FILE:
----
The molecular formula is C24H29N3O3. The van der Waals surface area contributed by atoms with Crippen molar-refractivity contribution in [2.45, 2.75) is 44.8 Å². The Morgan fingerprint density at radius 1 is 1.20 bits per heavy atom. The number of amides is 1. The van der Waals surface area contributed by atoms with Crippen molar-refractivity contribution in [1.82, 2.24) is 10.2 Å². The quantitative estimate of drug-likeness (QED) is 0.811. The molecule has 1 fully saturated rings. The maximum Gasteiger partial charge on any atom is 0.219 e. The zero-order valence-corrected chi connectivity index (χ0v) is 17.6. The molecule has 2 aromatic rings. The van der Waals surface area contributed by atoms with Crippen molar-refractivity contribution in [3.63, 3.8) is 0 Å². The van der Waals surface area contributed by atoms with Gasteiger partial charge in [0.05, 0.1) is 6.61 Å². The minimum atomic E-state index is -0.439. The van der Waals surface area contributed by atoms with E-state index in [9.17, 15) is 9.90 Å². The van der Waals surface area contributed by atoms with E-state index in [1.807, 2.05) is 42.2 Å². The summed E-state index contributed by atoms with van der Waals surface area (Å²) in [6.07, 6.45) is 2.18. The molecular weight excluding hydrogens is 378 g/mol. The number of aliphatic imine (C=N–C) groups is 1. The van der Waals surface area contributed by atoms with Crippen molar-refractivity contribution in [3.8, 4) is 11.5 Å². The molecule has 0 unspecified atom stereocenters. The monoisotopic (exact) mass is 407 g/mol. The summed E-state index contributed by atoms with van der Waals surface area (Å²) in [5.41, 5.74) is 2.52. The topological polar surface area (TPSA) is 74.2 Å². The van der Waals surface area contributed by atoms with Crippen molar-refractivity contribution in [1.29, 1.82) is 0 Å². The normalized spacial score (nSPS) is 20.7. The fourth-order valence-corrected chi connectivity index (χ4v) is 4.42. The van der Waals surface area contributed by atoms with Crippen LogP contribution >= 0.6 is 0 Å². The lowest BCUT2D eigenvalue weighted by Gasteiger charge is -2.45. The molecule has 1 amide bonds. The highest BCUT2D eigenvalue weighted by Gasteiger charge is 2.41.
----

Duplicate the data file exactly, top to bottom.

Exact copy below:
The molecular formula is C24H29N3O3. The van der Waals surface area contributed by atoms with Crippen molar-refractivity contribution in [2.45, 2.75) is 44.8 Å². The Morgan fingerprint density at radius 1 is 1.20 bits per heavy atom. The number of amides is 1. The van der Waals surface area contributed by atoms with Crippen molar-refractivity contribution in [1.82, 2.24) is 10.2 Å². The quantitative estimate of drug-likeness (QED) is 0.811. The molecule has 1 fully saturated rings. The maximum Gasteiger partial charge on any atom is 0.219 e. The zero-order valence-corrected chi connectivity index (χ0v) is 17.6. The molecule has 2 aromatic rings. The van der Waals surface area contributed by atoms with Crippen molar-refractivity contribution in [3.63, 3.8) is 0 Å². The van der Waals surface area contributed by atoms with Gasteiger partial charge in [0.05, 0.1) is 6.61 Å². The minimum atomic E-state index is -0.439. The van der Waals surface area contributed by atoms with E-state index in [9.17, 15) is 9.90 Å². The van der Waals surface area contributed by atoms with E-state index in [1.807, 2.05) is 42.2 Å². The summed E-state index contributed by atoms with van der Waals surface area (Å²) in [6.07, 6.45) is 2.18. The molecular weight excluding hydrogens is 378 g/mol. The number of aliphatic imine (C=N–C) groups is 1. The van der Waals surface area contributed by atoms with Crippen molar-refractivity contribution in [3.8, 4) is 11.5 Å². The molecule has 0 unspecified atom stereocenters. The monoisotopic (exact) mass is 407 g/mol. The summed E-state index contributed by atoms with van der Waals surface area (Å²) in [5.41, 5.74) is 2.52. The topological polar surface area (TPSA) is 74.2 Å². The van der Waals surface area contributed by atoms with Crippen molar-refractivity contribution in [1.29, 1.82) is 0 Å². The normalized spacial score (nSPS) is 20.7. The fourth-order valence-corrected chi connectivity index (χ4v) is 4.42. The van der Waals surface area contributed by atoms with Crippen LogP contribution >= 0.6 is 0 Å². The lowest BCUT2D eigenvalue weighted by Gasteiger charge is -2.45. The molecule has 1 amide bonds. The highest BCUT2D eigenvalue weighted by Gasteiger charge is 2.41.